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Sometimes a marriage is over long before it officially ends. When Cara's husband packs a bulging suitcase and leaves her for a younger woman ironically named Barbie, Cara can only say, "That's it?" before the tears begin. Now Cara has lost three dress sizes while picking up the pieces of her life with four kids and...
Sometimes a marriage is over long before it officially ends. When Cara's husband packs a bulging suitcase and leaves her for a younger woman ironically named Barbie, Cara can only say, "That's it?" before the tears begin. Now Cara has lost three dress sizes while picking up the pieces of her life with four kids and no man, and a mother whose idea of support involves detailing how Cara didn't do enough to save the marriage. But she is surviving with the help of her best friends: Melanie, aka Mel-the-fixer-of-everything, who feels that faithless Jack's departure is the best thing that could have happened;Leah, solid as a rock, who is always there to lean on;and Paige, the casserole queen, who shows up with mac-n-cheese and sympathy.
Despite frustrations and self-doubts, Cara is learning to hope and heal as she transforms from a long-suffering wife to the vibrant, self-assured woman she was meant to be. But the road to Cara's brighter future is strewn with complications, especially when the "other woman" asks for a favor. . .and Cara's path takes a poignant twist on the road to happiness.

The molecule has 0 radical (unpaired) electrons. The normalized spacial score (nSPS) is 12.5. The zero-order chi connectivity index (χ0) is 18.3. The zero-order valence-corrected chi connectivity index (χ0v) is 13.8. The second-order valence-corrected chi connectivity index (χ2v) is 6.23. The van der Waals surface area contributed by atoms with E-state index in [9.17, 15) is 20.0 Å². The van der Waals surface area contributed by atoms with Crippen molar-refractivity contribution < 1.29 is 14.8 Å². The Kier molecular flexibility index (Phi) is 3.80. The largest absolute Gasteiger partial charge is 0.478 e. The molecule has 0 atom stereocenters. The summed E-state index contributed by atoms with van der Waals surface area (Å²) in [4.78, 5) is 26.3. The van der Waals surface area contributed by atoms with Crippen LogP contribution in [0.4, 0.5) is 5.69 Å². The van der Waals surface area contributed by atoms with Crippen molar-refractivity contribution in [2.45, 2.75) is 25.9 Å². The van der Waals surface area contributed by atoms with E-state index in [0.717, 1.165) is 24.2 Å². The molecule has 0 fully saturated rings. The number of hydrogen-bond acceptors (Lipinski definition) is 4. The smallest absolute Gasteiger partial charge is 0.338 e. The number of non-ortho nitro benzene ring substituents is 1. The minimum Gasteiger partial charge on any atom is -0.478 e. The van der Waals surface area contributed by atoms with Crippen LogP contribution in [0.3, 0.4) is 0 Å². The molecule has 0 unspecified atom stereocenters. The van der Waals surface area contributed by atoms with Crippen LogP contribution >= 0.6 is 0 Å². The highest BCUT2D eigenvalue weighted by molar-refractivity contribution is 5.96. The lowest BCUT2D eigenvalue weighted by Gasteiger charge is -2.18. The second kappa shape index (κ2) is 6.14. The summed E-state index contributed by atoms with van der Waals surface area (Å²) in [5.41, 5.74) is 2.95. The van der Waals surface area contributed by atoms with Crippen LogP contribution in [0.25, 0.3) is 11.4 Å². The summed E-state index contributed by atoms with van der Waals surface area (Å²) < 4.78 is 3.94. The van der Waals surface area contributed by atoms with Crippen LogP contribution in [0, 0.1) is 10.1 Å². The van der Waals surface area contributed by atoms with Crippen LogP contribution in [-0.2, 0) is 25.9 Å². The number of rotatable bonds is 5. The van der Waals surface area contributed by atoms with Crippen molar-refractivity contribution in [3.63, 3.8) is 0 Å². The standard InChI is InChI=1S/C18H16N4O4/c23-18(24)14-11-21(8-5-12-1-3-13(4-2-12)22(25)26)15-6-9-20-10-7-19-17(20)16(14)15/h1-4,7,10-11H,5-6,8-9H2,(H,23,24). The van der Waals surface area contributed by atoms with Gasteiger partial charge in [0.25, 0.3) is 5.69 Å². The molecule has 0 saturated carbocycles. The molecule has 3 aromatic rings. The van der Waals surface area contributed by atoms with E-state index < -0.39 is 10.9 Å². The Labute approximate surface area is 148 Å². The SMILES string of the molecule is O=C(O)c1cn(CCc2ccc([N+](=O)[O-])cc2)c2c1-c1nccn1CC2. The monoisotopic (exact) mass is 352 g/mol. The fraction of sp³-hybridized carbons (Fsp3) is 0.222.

Deborah J. Wolf is the author of With You and Without You. She lives with her husband and two adopted children in the wine country of Northern California.
Posted December 9, 2008
Six months and twenty three pounds ago, Jack Clancy dumped his wife of eighteen years Cara for a younger Barbie. Since he left, she came down three sizes from her size 11 married clothes, but struggles to being a swinging single as she finds the loneliness numbing in spite of sharing the house with their four kids seventeen years old Katherine, ten years old William, eight years old Lucas, and seven years old Claire. Cara¿s mom provides her usual support by blaming her for not being able to hold onto her man. Her best friends: Mel, Leah, and Paige try to help her by insisting Jack is an idiot and bringing covered dishes that are not eaten, but makes Cara feels like she is grieving which she believes is true as she mourns the loss of her marriage. Clinging to a hope that he will come back ends when she meets by accident Barbie at the gynecologist on ironically Valentine¿s Day. Although Cara is still Jack¿s wife, Barbie carries his next offspring. Still she struggles with moving on even as she gossips with her support group in spite of Barbie pleading with her not to do so. --- Although meeting coincidence is critical to the story line, fans will enjoy this fine family drama as Cara used to living with Jack must learn to live without him. The story line is character driven by the ensemble cast who provide unwelcome advice to Cara. However, the plot belongs to the heroine who goes through the Kubler-Ross five stages of catastrophic news: denial, anger, bargaining, depression, and acceptance. --- Harriet KlausnerWas this review helpful? Yes NoThank you for your feedback. Report this reviewThank you, this review has been flagged.